Jul 25, 2012

1970: Workingman's Dead Review #2


The Grateful Dead have been around for as long as the Beatles and the Stones [sic], though as a group they were not recorded until later - but they were heard in night clubs, coffeehouses and dances in the San Francisco area long before they gained any popularity on the record charts.
The Dead could probably be described as the first San Francisco rock band, Jefferson Airplane and Big Brother not excluded.
They have come a long way with their music from the time of their first album, both in their development of lyrics and melody. The Dead had a reputation among their fans as being "really far-out in person, but some of their records just don't make it."
"Workingman's Dead," one of their latest, does a lot to dispel this belief - this record displays a tight band and eight songs, all of which were written by members of the band. "Workingman's Dead" is one of those records that could not be more aptly named - it is a record for the workingman or for everyman to relax to, jive to, and generally enjoy.
The first cut on the album is a mellow tune titled "Uncle John's Band," inviting us to "Come hear Uncle John's Band - Playing to the tide - Come with me or go alone - He's come to take his children home..." The feeling generated in this song is full of hope and good wishes - this is not hard rock or country music, it is another thing completely. They sing "Whoa-oh, What I want to know-oh - Is, are you kind?"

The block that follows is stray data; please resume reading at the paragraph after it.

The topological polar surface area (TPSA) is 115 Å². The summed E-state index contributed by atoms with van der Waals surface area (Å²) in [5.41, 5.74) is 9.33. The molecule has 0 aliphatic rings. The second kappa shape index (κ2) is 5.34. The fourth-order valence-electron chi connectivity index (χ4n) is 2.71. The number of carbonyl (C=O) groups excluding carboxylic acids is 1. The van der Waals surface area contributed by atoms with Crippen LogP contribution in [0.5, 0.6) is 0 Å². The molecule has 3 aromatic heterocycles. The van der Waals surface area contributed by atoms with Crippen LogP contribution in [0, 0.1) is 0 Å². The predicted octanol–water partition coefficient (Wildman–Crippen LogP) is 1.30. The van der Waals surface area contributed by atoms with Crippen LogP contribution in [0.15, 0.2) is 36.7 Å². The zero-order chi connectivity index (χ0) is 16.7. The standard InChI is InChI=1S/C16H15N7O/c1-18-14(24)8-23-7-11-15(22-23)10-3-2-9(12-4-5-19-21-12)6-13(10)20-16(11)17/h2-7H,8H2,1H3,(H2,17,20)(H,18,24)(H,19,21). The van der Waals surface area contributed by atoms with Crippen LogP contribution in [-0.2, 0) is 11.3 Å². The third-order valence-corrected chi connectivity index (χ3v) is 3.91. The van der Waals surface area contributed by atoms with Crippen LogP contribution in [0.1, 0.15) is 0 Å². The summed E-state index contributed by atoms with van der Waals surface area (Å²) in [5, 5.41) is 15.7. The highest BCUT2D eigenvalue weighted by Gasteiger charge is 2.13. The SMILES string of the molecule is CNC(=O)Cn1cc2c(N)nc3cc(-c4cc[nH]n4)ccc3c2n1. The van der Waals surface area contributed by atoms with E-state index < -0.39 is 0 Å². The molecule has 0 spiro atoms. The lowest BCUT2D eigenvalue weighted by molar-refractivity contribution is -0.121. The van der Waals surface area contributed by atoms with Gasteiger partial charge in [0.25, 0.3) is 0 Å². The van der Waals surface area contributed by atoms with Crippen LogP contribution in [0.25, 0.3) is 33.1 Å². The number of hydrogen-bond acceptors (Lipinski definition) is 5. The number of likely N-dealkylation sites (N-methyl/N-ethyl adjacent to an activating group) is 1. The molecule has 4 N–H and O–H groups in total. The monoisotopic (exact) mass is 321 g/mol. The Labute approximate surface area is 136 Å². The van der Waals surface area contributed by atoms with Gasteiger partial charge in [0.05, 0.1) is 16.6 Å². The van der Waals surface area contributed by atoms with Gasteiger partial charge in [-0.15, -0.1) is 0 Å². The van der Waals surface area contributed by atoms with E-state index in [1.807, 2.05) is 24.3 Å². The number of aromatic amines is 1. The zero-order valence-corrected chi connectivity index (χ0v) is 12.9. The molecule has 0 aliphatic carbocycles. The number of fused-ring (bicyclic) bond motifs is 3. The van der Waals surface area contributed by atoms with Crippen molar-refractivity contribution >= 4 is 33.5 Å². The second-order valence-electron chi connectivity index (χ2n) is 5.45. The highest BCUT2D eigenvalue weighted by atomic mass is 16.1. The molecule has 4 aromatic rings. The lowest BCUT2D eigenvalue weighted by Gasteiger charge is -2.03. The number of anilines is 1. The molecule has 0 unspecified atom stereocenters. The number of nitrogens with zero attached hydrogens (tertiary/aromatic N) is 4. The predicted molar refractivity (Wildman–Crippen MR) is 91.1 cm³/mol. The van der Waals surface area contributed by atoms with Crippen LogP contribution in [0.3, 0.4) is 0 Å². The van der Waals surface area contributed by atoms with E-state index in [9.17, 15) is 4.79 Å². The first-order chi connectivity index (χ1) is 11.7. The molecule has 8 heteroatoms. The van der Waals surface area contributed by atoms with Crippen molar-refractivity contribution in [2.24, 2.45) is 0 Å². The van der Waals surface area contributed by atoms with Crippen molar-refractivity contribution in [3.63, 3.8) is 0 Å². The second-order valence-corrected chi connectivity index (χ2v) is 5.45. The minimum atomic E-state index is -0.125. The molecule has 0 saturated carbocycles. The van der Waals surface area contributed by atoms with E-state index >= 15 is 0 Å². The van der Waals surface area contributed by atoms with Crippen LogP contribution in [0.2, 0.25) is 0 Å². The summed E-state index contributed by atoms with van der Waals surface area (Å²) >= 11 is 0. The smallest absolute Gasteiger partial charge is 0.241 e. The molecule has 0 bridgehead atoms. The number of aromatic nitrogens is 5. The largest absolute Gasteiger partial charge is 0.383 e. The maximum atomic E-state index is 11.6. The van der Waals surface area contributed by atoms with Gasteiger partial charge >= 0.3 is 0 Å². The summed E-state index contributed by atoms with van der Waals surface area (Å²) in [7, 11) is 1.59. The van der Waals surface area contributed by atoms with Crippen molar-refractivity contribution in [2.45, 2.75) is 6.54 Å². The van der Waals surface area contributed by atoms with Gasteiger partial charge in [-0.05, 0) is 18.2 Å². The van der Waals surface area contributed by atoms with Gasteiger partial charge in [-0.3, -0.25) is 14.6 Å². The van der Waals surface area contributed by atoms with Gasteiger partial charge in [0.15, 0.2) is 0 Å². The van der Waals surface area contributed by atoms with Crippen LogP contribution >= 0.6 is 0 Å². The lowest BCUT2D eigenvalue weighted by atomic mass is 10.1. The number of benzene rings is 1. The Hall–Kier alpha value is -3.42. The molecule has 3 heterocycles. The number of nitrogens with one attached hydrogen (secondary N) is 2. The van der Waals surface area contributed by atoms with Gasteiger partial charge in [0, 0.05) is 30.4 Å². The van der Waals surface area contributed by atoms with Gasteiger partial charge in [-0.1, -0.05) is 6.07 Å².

The music has changed since the days of "The Golden Road (to Unlimited Devotion)," becoming more concerned about the serious side of life. There is a feeling now in the Grateful Dead's music that goes deeper than that expressed even in such a song as "Morning Dew," a cut on their first album concerning the dangers of nuclear warfare, among other things. The music is closer to home now, closer to what men really fear and love; it has become personalized, more exact in its sentiments.
"Black Peter," the second cut on side two of "Workingman's Dead," shows best the distance which the Dead have covered in these last few years. The song is a slow blues, a sort of boat-ride on a lazy river where one forgets his own troubles and takes on the cares of another, in a crying blues in which Jerry Garcia sings, "Take a look at poor Peter - He's lying in pain - Now let's all go, run and see, run and see - Yes run and see..."
In "High Time," a mellow, country-sounding cut, the Dead are concerned not with getting the girl but with losing her, and the sentiment is expressed in not the usual terms, but in a highly original manner much different from what we were used to expecting from them.
The Dead have come a long way - They were good in their first album - they're great now. There's lots to listen to on their latest, workingman or not, and we're grateful for the Dead - give us some more.

(by John Darcy, from the Carson City, Nevada Appeal, May 13 1971)

1 comment:

  1. This article may be misdated - May 1971 seems pretty late to review "the latest" album from June 1970. (Or maybe Carson City was behind the times!)

    It's always funny to read in reviews round the country that the Dead were "the first San Francisco rock band." Journalism at its finest.

    But although this reviewer was misinformed, it's interesting that he'd already heard that the band was better live than on record.